Lastly, the Common Elements Treatment Approach (CETA) is an 8–12 session intervention administered by lay workers that incorporates elements that are common across many evidence-based treatments (Murray et al. 2014). Trauma-affected people from Myanmar who met severity criteria for depression and/or PTS were randomly assigned to receive treatment (n = 182) or to a wait-list control condition (n = 165) (Bolton et al. 2014). MH symptoms, substance use, and functional impairment were evaluated using a locally validated assessment tool (Haroz et al. 2014). Compared with the wait-list group, those receiving CETA experienced reductions of 77% in depression, 76% in anxiety, 75% in PTS, 67% in functional impairment, and 71% in aggression (v. reductions of 40, 41, 37, 22, and 32% for respective outcomes in the control group). There was no significant difference in change scores for substance use. This evaluation provides greater evidence of effectiveness due to the inclusion of a control group to help isolate the impact of treatment to other potential factors; however, with no active comparison, the impact of particular intervention components cannot be separated from other features of supportive counseling.

Child-focused interventions

Two child-focused interventions targeted symptom reduction. Annan et al. (2016) reported on a randomized controlled trial of an adapted evidence-based parenting intervention (Kumpfer et al. 2005). Study participants included 479 families from Myanmar living on the Thai–Myanmar border; families were randomly assigned to either the intervention or a wait-list control group. The adapted intervention consisted of 12 weekly sessions of 2 h each in which caregivers and children participated separately in parenting and social skills groups for the first hour, and then came together for a second hour of interactive skills practice and feedback. Program adaptations were based on prior qualitative work and the intervention was delivered by locally recruited lay facilitators. Outcome measures included the Achenbach Child Behavior Checklist and Youth Self-Report and a locally developed assessment of child psychosocial protective factors. Pre–post assessments showed small but significant improvements in externalizing problems, attention problems, and psychosocial protective factors among intervention children as compared with control children; no significant improvements were reported for internalizing problems. The authors highlighted the feasibility and acceptability of this parenting intervention in the target population, but also noted the intensive training, monitoring, and supervision required to support intervention adaptation and fidelity issues.

Rowe et al. (2016) reported outcomes of the Burma Art Therapy Project, in which 30 refugees (age 11–20 years) from Myanmar living in the USA received an average of 16 sessions of art therapy, either individually or in groups, in schools over a 6-month period. Youth were assessed before and after the intervention using the Strengths and Difficulties Questionnaire, Hopkins Symptom Checklist, Harvard Trauma Questionnaire, and Piers–Harris Self-Concept Scale At baseline, 40% of participants met criteria for depression and 20% for anxiety. The authors report a significant decrease in median anxiety scores (p < 0.0001) but the magnitude of the change is not reported. Changes in depression scores, positive self-concept, and severe difficulties were not statistically significant. The authors discuss the possibility of cultural differences impacting measurement and note that providers felt the deficit-based assessment instruments failed to capture the positive growth that occurred during treatment. This discrepancy highlights the importance of clearly defining and objectively assessing performance indicators that reflect treatment goals.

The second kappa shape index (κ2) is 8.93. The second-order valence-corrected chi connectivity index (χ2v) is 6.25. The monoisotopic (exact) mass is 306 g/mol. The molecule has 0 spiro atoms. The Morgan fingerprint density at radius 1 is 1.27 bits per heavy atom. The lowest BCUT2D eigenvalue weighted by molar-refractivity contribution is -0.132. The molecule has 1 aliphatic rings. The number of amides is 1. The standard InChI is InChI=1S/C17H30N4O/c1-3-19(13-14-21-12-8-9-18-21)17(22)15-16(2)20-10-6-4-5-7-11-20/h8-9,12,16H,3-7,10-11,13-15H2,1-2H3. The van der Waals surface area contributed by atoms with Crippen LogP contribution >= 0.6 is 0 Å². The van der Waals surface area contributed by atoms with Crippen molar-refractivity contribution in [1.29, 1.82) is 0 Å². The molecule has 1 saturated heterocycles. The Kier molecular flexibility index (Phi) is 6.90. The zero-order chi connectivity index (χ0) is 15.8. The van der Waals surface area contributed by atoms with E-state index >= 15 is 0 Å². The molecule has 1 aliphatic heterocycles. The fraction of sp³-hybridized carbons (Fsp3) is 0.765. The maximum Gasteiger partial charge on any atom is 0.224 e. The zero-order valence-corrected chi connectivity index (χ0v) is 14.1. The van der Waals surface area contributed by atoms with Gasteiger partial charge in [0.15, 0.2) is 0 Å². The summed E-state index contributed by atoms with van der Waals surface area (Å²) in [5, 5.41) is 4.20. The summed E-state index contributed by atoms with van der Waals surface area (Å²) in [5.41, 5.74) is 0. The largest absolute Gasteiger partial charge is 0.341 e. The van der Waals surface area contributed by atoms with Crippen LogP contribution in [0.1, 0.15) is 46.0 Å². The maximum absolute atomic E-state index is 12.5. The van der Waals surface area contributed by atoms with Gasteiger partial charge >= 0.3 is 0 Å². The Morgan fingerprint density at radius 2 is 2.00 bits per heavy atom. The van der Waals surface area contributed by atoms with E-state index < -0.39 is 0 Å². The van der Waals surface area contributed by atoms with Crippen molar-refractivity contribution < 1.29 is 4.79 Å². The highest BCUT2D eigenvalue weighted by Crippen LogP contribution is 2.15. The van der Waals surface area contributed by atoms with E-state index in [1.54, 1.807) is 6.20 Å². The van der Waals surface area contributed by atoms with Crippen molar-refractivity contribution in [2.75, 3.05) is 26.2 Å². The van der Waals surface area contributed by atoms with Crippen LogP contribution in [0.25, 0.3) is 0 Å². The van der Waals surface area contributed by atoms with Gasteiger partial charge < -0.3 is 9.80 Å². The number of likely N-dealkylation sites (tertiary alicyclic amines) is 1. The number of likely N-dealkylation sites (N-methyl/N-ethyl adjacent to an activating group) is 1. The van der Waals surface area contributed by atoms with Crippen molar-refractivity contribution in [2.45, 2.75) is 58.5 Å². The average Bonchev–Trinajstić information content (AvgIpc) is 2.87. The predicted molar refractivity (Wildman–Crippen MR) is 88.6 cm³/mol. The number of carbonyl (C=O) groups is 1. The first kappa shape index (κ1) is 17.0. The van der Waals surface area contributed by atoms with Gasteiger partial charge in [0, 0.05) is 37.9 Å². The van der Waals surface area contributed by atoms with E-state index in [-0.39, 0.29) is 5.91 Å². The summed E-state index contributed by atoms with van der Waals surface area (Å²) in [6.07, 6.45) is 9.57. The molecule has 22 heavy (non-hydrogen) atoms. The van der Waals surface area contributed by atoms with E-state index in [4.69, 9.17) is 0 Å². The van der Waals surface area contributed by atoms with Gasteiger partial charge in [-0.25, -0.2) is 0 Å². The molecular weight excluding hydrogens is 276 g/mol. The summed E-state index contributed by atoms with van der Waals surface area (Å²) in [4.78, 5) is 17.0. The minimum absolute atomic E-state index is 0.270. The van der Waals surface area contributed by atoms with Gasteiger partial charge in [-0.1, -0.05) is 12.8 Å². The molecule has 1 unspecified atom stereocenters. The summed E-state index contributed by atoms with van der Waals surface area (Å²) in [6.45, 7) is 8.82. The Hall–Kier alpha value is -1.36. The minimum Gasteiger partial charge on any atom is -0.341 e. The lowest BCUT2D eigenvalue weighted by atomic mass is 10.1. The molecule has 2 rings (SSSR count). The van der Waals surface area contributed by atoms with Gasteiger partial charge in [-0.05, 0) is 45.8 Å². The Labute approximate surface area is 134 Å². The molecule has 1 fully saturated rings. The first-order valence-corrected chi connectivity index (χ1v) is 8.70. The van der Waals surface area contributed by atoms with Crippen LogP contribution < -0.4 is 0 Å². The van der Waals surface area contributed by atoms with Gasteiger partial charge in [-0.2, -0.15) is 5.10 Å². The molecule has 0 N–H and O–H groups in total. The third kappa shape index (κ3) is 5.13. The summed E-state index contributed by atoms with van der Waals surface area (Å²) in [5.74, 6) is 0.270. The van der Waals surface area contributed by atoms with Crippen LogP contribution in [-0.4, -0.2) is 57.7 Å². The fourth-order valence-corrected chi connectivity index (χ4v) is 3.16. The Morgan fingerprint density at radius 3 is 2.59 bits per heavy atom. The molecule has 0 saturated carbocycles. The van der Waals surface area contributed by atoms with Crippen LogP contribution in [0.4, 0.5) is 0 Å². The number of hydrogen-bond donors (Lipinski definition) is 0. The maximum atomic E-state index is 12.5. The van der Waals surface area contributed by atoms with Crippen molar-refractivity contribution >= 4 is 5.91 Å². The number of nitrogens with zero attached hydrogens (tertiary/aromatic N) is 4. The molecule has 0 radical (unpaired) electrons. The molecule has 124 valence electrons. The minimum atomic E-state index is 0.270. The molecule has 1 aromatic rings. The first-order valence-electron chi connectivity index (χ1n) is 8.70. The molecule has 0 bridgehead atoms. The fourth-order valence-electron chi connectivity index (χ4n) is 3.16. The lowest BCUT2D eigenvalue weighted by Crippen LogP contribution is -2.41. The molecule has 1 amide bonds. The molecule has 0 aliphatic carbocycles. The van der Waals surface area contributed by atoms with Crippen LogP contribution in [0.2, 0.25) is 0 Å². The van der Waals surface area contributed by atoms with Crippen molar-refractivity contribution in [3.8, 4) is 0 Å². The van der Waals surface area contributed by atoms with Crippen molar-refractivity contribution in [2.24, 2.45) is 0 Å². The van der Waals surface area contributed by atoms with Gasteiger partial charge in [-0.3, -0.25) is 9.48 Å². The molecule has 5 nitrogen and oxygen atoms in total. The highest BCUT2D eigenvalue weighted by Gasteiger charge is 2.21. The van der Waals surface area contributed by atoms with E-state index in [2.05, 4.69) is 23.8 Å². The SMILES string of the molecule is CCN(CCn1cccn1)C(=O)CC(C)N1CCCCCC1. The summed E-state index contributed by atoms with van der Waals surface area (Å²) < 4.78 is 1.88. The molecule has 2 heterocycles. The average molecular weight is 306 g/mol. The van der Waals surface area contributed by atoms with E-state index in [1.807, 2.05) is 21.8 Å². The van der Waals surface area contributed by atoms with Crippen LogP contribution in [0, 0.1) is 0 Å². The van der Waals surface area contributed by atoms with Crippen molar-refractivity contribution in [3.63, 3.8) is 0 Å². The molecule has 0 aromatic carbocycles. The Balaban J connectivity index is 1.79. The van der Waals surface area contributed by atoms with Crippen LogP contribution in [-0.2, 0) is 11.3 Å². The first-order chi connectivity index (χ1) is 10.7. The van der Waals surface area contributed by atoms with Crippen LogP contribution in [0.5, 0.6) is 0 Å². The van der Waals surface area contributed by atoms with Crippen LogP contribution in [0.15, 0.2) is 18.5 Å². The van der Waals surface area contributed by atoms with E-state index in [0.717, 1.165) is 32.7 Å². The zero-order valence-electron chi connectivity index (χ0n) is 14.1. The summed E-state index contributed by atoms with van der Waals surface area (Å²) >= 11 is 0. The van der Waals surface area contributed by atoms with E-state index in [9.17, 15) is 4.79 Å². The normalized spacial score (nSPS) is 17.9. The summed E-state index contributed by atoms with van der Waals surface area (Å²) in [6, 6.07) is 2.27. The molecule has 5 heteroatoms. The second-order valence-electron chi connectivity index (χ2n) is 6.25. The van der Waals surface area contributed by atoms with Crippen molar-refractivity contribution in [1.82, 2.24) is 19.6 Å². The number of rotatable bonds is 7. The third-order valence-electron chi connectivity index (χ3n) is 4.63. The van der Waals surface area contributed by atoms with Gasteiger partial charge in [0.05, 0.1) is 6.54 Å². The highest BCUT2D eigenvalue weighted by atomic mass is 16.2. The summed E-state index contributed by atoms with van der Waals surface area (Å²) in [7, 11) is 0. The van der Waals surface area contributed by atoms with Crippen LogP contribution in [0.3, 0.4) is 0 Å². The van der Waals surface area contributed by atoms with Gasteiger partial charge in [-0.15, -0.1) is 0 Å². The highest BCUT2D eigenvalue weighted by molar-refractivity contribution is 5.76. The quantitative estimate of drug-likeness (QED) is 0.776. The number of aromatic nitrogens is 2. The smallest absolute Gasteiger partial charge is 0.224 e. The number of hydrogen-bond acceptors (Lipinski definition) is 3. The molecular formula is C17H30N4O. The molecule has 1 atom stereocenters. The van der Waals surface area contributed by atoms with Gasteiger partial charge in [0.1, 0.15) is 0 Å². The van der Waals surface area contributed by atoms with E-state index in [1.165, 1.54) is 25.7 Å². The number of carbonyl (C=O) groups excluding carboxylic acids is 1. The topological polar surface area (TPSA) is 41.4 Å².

Two additional child-focused programs were designed to promote positive health and development. Tanaka (2013) reported a cross-sectional evaluation of a nursery school program for 350 young children that aimed to promote wellbeing. Teachers rated children using a locally developed instrument assessing both positive psychosocial development and emotional/behavioral problems. Longer attendance predicted higher average scores on the positive development scale but was not associated with the problem scale. While this may be suggestive that the nursery school was effective in promoting psychosocial development, lack of pre–post assessments or a control group precludes quantifying change.

A second child MH promotion intervention was a 5-week therapeutic photography program on post-traumatic growth among Shan adolescent refugees in Thailand (Prag & Vogel, 2013). The program involved nine adolescents participating in a photojournalism class which included assignments and therapeutic conversation techniques to help students examine their own stories. One year after the end of the program, a clinical psychologist assessed six available participants and analyzed their qualitative responses for themes related to post-traumatic growth. A cluster of responses related to an ‘ability to articulate the social narrative’ (p. 41) was reported to be important to the students. This study was not designed to measure change or attribute outcomes to the intervention.

Perspectives of Myanmar MH providers